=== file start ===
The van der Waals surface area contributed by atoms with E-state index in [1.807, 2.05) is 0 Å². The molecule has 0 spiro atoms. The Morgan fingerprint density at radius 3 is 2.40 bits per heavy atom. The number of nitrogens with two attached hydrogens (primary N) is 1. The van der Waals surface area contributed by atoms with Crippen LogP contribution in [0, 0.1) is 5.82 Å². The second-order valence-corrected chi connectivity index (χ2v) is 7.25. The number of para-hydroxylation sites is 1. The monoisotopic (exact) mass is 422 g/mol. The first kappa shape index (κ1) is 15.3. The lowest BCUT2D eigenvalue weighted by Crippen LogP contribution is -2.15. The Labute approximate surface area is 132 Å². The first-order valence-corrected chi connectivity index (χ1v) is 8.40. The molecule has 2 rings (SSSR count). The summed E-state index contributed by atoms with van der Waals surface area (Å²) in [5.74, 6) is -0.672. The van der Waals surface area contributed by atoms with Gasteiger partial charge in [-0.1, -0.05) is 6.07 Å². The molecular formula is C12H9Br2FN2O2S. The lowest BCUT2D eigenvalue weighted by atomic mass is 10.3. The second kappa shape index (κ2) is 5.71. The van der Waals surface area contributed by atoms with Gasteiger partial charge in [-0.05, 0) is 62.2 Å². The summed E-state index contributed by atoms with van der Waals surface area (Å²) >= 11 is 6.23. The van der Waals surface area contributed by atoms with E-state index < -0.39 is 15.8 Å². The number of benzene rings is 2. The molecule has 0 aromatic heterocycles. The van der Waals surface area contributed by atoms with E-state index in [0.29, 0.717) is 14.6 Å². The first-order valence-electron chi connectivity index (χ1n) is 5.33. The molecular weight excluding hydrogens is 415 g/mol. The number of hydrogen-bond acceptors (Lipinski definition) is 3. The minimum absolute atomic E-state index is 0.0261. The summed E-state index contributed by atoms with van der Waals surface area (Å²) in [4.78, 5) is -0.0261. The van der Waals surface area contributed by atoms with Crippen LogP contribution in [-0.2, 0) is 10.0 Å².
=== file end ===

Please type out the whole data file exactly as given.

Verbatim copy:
The van der Waals surface area contributed by atoms with E-state index in [1.807, 2.05) is 0 Å². The molecule has 0 spiro atoms. The Morgan fingerprint density at radius 3 is 2.40 bits per heavy atom. The number of nitrogens with two attached hydrogens (primary N) is 1. The van der Waals surface area contributed by atoms with Crippen LogP contribution in [0, 0.1) is 5.82 Å². The second-order valence-corrected chi connectivity index (χ2v) is 7.25. The number of para-hydroxylation sites is 1. The monoisotopic (exact) mass is 422 g/mol. The first kappa shape index (κ1) is 15.3. The lowest BCUT2D eigenvalue weighted by Crippen LogP contribution is -2.15. The Labute approximate surface area is 132 Å². The first-order valence-corrected chi connectivity index (χ1v) is 8.40. The molecule has 2 rings (SSSR count). The summed E-state index contributed by atoms with van der Waals surface area (Å²) in [5.74, 6) is -0.672. The van der Waals surface area contributed by atoms with Gasteiger partial charge in [-0.1, -0.05) is 6.07 Å². The molecular formula is C12H9Br2FN2O2S. The lowest BCUT2D eigenvalue weighted by atomic mass is 10.3. The second kappa shape index (κ2) is 5.71. The van der Waals surface area contributed by atoms with Gasteiger partial charge in [-0.05, 0) is 62.2 Å². The summed E-state index contributed by atoms with van der Waals surface area (Å²) >= 11 is 6.23. The van der Waals surface area contributed by atoms with E-state index < -0.39 is 15.8 Å². The number of benzene rings is 2. The molecule has 0 aromatic heterocycles. The van der Waals surface area contributed by atoms with E-state index in [0.29, 0.717) is 14.6 Å². The first-order valence-electron chi connectivity index (χ1n) is 5.33. The molecular weight excluding hydrogens is 415 g/mol. The number of hydrogen-bond acceptors (Lipinski definition) is 3. The minimum absolute atomic E-state index is 0.0261. The summed E-state index contributed by atoms with van der Waals surface area (Å²) in [4.78, 5) is -0.0261. The van der Waals surface area contributed by atoms with Crippen LogP contribution in [-0.2, 0) is 10.0 Å².